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The Value of Things: Rushing Defense

How much is rushing defense correlated with winning?

Houston Texans v Arizona Cardinals Photo by Chris Coduto/Getty Images

A lot of folks would probably ask why we even bother to do studies like this. That sentiment makes perfect sense and these articles certainly aren’t everyone’s cup of tea. However, if you do them long enough you begin to see the science behind why teams do what they do. You also begin to see if what they do makes sense. After all, there has to be a reason why certain teams seem to win regularly and others seem to lose regularly.

For instance, the Texans completely revamped their secondary this offseason. They also brought in a bevy of pass rushers on the defensive line. What they didn’t do was focus much on the run defense. Is there good reason for this? We won’t answer all of those questions in this piece, but we will begin to see some answers today and then some more next time.

We talk about correlations because football is a situational sport. Great teams blowout their opponents. When they blow them out the opposing team has to abandon the running game. That can tend to inflate passing numbers and deflate running numbers. So, simply looking at total yards rushing or even yards per carry can’t tell the whole story. What we can do is look at how strong the correlation is with winning. We don’t even know what direction the correlation goes. Does a strong run defense lead to winning or does winning tend to lead to good run defense numbers? Well, let’s find out.

Number One Run Defense

As we did with the offensive numbers and total defense numbers, we will look at the number one run defense each season between 2000 and 2021 to see where they ended up at the end of the season. Unlike running backs or wide receivers, there is no individual defender that is directly linked to just run defense, so we will stick with the overall defensive numbers for now.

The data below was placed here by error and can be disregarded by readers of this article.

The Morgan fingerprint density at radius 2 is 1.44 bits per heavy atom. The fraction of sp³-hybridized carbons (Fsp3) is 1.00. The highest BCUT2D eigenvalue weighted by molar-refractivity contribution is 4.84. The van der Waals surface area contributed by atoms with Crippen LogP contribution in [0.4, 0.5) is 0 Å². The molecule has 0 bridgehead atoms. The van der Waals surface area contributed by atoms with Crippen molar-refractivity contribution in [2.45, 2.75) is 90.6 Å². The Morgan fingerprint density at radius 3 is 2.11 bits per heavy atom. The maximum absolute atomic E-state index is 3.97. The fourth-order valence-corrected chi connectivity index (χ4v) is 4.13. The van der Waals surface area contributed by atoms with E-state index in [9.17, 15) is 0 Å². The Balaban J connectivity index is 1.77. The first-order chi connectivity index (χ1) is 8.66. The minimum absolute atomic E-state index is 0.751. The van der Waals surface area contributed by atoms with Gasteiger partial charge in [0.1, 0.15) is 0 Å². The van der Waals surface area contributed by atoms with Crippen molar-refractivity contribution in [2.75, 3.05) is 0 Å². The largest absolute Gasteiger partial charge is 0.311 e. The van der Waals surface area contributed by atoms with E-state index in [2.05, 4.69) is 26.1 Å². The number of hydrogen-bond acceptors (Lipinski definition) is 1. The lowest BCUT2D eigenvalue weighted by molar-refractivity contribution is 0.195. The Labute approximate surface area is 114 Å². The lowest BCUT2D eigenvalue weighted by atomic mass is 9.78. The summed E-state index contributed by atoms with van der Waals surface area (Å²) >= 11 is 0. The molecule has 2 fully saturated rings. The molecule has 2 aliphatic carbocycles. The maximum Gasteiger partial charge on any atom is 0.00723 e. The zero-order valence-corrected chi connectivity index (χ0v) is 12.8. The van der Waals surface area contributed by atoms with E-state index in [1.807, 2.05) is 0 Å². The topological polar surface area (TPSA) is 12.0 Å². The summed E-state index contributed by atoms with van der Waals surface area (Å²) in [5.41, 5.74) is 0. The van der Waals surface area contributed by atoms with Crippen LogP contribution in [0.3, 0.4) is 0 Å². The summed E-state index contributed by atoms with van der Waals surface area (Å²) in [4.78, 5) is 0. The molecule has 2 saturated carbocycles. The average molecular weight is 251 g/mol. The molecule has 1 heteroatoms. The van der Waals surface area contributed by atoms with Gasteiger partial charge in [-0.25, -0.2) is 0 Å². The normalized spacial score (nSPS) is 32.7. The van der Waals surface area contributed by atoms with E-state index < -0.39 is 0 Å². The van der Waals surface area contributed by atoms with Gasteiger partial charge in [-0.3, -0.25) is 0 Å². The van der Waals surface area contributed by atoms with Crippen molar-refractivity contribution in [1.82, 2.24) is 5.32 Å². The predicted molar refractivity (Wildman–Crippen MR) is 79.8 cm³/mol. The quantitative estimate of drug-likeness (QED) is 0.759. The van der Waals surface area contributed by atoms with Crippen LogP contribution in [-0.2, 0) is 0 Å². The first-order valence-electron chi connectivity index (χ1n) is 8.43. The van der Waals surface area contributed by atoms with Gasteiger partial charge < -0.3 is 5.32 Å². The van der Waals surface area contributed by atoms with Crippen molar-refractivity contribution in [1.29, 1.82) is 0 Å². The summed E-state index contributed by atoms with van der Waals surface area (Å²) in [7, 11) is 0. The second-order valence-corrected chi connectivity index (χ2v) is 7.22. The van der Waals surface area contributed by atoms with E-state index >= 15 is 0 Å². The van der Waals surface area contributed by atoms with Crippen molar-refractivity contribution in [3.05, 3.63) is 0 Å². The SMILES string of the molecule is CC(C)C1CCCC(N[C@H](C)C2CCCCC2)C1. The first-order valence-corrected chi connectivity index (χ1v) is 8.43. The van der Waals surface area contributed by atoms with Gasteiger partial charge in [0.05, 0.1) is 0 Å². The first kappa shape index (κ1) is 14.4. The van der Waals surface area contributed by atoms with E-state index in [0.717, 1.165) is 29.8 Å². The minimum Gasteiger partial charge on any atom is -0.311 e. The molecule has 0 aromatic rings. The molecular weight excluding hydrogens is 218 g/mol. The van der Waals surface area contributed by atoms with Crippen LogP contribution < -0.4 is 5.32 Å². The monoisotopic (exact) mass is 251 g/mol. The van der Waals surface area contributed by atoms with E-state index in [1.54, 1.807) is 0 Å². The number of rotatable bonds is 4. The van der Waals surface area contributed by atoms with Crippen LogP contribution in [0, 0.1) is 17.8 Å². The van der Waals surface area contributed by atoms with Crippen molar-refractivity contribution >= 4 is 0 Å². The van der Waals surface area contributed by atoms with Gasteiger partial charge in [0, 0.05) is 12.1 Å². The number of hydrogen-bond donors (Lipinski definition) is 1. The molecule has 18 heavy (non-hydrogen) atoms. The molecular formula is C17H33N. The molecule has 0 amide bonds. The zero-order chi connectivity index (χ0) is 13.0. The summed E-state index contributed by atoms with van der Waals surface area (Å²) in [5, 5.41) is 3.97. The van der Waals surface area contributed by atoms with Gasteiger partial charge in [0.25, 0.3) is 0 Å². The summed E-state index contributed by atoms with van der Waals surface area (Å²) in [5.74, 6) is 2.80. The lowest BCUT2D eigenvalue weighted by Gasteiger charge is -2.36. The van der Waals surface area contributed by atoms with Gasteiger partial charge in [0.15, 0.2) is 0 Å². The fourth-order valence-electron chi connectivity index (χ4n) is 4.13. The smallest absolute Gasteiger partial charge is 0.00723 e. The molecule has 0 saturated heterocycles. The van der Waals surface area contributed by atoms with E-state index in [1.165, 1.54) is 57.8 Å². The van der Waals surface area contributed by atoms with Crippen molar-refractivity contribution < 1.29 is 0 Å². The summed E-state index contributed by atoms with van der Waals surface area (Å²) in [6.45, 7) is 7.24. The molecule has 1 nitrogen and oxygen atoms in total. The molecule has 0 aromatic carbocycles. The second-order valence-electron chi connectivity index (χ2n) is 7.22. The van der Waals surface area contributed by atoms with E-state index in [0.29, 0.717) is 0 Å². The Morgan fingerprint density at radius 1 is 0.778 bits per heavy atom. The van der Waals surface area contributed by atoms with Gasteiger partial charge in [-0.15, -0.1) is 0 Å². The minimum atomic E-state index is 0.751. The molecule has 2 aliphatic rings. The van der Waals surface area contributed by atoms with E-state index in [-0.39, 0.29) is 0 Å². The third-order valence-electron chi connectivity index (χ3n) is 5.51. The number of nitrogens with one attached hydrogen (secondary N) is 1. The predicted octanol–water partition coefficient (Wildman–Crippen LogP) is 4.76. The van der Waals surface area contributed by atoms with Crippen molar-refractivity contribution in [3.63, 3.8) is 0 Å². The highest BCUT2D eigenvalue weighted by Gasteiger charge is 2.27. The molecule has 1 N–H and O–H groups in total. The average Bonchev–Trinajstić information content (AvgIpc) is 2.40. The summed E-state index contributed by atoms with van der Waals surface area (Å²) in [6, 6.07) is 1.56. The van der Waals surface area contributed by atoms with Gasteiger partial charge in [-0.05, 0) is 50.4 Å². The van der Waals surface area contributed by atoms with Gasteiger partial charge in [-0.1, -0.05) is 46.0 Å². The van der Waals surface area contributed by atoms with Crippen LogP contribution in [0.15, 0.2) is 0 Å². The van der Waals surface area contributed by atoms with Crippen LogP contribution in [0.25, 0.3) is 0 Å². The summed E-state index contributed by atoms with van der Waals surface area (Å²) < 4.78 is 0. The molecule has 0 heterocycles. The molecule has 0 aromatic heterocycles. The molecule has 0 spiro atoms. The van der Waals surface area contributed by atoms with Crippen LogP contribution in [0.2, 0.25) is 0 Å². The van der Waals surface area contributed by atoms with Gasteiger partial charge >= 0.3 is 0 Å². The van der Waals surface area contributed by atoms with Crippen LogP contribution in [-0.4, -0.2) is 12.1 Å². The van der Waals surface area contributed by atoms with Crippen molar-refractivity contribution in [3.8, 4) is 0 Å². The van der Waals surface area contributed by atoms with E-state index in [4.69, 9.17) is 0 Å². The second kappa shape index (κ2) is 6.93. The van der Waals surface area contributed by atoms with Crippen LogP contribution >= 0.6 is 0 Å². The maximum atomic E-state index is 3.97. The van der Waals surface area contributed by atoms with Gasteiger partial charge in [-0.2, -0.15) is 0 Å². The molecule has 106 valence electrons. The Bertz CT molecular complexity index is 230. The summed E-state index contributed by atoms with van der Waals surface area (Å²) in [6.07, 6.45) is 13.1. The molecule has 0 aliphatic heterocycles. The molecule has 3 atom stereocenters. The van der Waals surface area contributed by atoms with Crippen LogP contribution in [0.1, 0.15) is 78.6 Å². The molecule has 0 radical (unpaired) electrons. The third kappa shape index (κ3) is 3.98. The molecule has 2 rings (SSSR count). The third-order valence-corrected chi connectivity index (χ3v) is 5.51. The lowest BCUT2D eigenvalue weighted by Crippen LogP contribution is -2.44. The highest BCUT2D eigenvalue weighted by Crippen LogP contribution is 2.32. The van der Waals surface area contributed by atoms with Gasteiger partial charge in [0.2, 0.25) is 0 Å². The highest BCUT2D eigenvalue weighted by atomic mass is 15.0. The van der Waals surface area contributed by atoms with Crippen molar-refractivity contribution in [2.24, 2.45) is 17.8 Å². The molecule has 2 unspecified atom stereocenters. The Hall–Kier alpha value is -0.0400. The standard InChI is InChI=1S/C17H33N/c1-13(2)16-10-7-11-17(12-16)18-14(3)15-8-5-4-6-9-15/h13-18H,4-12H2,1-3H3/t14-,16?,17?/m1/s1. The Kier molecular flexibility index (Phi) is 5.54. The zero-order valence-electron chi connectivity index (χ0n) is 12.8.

Number One Rush Defense: 4 Super Bowls, 3 conference losers, 4 divisional losers, 3 wild card losers

This is unusual in that it seems to break down evenly across the board. Out of 22 teams, we saw 14 make the playoffs. That seems to have been the average in every single category on offense and defense. Those four Super Bowl participants saw three go to the winning side. Again, we aren’t sure what the direction that correlation goes. However, the test is how strongly rushing defense compares with overall defense. In other words, is it the driver of that train or is passing defense the driver?

The Final Four

We can’t help but compare this with the overall defense numbers we saw in the last article. I will add the composite rank in parenthesis as a gentle reminder. Ultimately, that’s the real takeaway here. We want to know whether a team is better building towards run defense first or whether defending the pass should be the higher priority.

Super Bowl Champs: 3 #1, 8 top five, 14 top ten, 16 top half (Composite 10.4) (Overall 10.8)

Super Bowl Loser: 1 #1, 9 top five, 12 top ten, 15 top half (Composite 11.1) (Overall 12.3)

Conference Loser: 3 #1, 16 top five, 24 top ten, 31 top half (Composite 11.1) (Overall 11.2)

This obviously cuts both ways and that is why we can’t attribute causation to anything we see. If we take these numbers at face value we would argue that run defense is more important than overall defense. That statement makes no sense. So, we would conclude instead that losing teams don’t run the ball as much as winning teams. So winning teams will tend to give up fewer rushing yards because their opponents will have fewer rushing attempts. It also means that the passing yards metric will likely have a weaker correlation as well.

Localize It

The Texans were 31st in rushing yards allowed and 28th in rushing yards per attempt. Clearly, their run defense wasn’t very good. Yet, they added five defensive backs between free agency and the draft and added several defensive ends that seem more geared to rush the passer than defend the run. So, why exactly are they doing this?

They were 23rd in passing yards allowed and 30th in net yards per attempt. Either they saw the passing defense as a more immediate concern or they saw more opportunities between the draft prospects and free agency choices. Clearly, we will see if building the defense through defending the pass makes sense. Pundits certainly harp on the passing game as the new wave in the NFL. Unfortunately, the numbers above would seem to discredit that, but maybe they know something we don’t.